Pet Care

Understanding Every Sound and Meow Your Cat

Terry M. Cervantes 

Cats can be talkative, and until someone develops an English-cat dictionary, we are here to help you translate all those meows, purrs and everything else into messages that you can understand.

Understanding the communication of cats can be difficult! A purr can mean different things when associated with different postures. Also, do you know the difference between a chirp and a trill? Let’s break down some of the most common cat sounds so that your conversations with your cat can turn into a two-way street.


It’s a classic! We have all learned that cats “meow” in our old picture books, but mature cats meow mainly to our advantage.

Kittens have a lot of unique meows and chirps to tell their mother exactly what they need, but mature feral cats usually stop meowing as they grow up and use body language for most of their communication. However, the domestic cats continue to meow so that we can follow their conversation. (Maybe our cats learned to respond after telling us about the work drama for the hundredth time…)

Because meows are a sound that cats make for humans, they are usually a sign that cats want our attention — for example, if they want snacks or their favorite toy stuck under the sofa. If the meow is longer and more plaintive, they may complain about something painful — or simply say that they have entered the water and their paw is wet. And of course, a meow can be a friendly greeting by saying “”Hey! You are finally at home!”

You may also notice that older cats increase the volume of their meow to 11-a side effect of their decreased Hearing.


This characteristic guttural rumble is a comfort for cats and their humans. (Is anyone else purring the recorded cat purrs instead of the white noise or is it just us?) Purring while you are being petted or curled up by your side is one of the surest signs that your cat feels safe and happy.

In some matters, cats can also calm down by purring. Just like you hum a melody or whisper to yourself when you do something that makes you anxious, your cat can purr to calm his own nerves. Pay attention to the non-verbal signs they give you — if their ears are retracted or their body is tense, they are probably worried about something.

Chirps and trills

These cute sounds are the sounds Of a sassy cat! The chirps are short, chirping meows, and the trills sound like a singing combination of meows and purrs. These sounds can be a cheerful greeting or a prompt that says: “Follow me!”These are also sounds that cats use to communicate with each other and that might seem familiar to you if you live in a household with several cats.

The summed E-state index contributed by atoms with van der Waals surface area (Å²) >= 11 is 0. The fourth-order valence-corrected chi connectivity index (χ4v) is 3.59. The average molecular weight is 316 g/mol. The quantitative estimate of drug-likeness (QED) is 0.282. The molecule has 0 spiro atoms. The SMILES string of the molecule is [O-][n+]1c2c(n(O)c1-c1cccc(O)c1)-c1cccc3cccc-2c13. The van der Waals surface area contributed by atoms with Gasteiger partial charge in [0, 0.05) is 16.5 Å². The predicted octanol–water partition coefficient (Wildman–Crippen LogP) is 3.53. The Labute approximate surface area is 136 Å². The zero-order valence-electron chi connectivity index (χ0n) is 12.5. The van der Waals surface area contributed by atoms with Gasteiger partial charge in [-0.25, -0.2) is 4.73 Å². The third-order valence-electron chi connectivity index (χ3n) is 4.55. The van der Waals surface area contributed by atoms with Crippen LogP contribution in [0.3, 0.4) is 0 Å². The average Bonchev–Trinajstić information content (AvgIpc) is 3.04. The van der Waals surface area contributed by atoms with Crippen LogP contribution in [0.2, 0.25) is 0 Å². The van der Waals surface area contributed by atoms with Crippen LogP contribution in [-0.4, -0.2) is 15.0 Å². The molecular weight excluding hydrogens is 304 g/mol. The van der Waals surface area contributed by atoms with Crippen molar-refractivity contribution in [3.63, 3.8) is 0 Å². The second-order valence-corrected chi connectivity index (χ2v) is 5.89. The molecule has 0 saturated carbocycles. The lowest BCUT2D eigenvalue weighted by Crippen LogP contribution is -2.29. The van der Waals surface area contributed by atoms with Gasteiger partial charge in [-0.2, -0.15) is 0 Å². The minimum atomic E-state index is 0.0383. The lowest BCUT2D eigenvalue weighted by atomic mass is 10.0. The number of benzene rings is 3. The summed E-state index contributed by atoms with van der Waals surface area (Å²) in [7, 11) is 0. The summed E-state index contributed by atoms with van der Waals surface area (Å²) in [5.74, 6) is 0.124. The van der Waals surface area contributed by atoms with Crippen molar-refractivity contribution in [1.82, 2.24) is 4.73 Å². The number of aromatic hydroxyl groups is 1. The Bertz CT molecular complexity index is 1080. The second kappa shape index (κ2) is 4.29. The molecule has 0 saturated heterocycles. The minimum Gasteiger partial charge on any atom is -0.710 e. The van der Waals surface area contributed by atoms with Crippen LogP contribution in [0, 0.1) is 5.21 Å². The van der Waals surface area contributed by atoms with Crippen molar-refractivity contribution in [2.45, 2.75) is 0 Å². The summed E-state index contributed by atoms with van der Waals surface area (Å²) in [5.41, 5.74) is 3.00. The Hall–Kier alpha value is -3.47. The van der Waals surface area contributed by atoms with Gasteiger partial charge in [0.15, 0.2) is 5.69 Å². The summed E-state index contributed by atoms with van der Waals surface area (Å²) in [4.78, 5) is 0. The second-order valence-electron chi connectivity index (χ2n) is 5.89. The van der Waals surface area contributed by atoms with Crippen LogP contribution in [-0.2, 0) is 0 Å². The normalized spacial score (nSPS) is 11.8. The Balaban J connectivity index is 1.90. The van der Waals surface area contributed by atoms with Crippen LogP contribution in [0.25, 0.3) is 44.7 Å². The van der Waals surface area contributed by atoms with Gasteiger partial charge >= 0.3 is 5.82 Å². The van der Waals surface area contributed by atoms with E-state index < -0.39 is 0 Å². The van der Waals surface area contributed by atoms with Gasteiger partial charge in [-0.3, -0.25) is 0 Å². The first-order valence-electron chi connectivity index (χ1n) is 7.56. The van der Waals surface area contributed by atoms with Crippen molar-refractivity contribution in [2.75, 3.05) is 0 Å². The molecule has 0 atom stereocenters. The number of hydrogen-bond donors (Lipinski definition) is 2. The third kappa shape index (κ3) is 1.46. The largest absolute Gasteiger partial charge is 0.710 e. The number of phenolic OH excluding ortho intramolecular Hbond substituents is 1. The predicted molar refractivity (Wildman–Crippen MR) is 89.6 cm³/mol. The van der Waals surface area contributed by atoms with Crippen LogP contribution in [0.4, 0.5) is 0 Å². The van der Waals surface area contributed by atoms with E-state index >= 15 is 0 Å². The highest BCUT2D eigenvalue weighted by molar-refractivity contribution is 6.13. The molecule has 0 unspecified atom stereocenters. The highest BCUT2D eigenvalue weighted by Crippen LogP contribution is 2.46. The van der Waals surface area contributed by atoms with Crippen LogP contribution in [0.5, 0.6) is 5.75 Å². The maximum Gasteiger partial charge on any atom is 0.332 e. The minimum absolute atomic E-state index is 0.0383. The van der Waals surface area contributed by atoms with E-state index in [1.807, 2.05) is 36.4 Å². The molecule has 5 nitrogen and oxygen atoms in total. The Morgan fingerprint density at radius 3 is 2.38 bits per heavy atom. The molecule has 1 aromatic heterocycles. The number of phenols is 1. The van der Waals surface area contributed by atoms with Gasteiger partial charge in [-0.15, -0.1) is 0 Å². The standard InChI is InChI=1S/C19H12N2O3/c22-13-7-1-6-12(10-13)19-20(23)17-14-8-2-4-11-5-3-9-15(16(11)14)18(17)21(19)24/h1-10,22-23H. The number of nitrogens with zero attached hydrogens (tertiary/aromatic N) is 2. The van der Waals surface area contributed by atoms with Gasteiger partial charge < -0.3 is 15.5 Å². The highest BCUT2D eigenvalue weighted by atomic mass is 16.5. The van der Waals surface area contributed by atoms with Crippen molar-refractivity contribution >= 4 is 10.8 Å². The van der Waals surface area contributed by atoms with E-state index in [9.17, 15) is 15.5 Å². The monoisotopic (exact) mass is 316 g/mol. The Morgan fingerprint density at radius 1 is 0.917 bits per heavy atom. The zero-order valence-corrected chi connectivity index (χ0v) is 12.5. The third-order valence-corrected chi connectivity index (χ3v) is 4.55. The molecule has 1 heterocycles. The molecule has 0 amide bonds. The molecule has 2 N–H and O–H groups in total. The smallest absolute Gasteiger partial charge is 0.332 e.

Have you ever heard your cat click? It sounds like an abrupt, stuttering series of short whispered chirps. It’s hard to describe, but very distinctive when you hear it!

Chatter is usually reserved for those moments when your cat has seen really tempting prey — but he is stuck behind the window and cannot access it. The next time your cat tries to make its way through the glass to catch a squirrel, watch out for the chatter!


The yelp is the loudest, longest and most unfortunate version of the meow. These plaintive calls are a clear and obvious complaint that something is wrong with your cat. The cause of this can vary greatly, from painful conditions to the screaming mating cries of male or female cats to the good old-fashioned nocturnal boredom.

Whistles and growls

Cats are not afraid to set boundaries, and they do it with a whole series of angry sounds. Grunts, whistles and spitting can all tell you that your cat has not accepted this belly massage! Whistling sounds can occur at any time when your cat is feeling anxious or browbeated and are especially common in nervous cats. Grunts and growls are usually territorial reactions to let a stranger know that he is not welcome on your cat’s lawn.

It is also important to note that sudden and abnormally excessive meowing can be a red flag! Excessive vocalization can be a sign that your cat is suffering. So don’t be afraid to have your pet’s health checked by your veterinarian if you are worried.

You can fill a book (or two or twelve) with everything you need to know about cat behavior, but with these basics, you’re on your way to becoming a cat whisperer! Now you have many wonderful years ahead of you where you (unfortunately) know exactly what your cat means when he meows for you to clean his litter box.

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Terry M. Cervantes 

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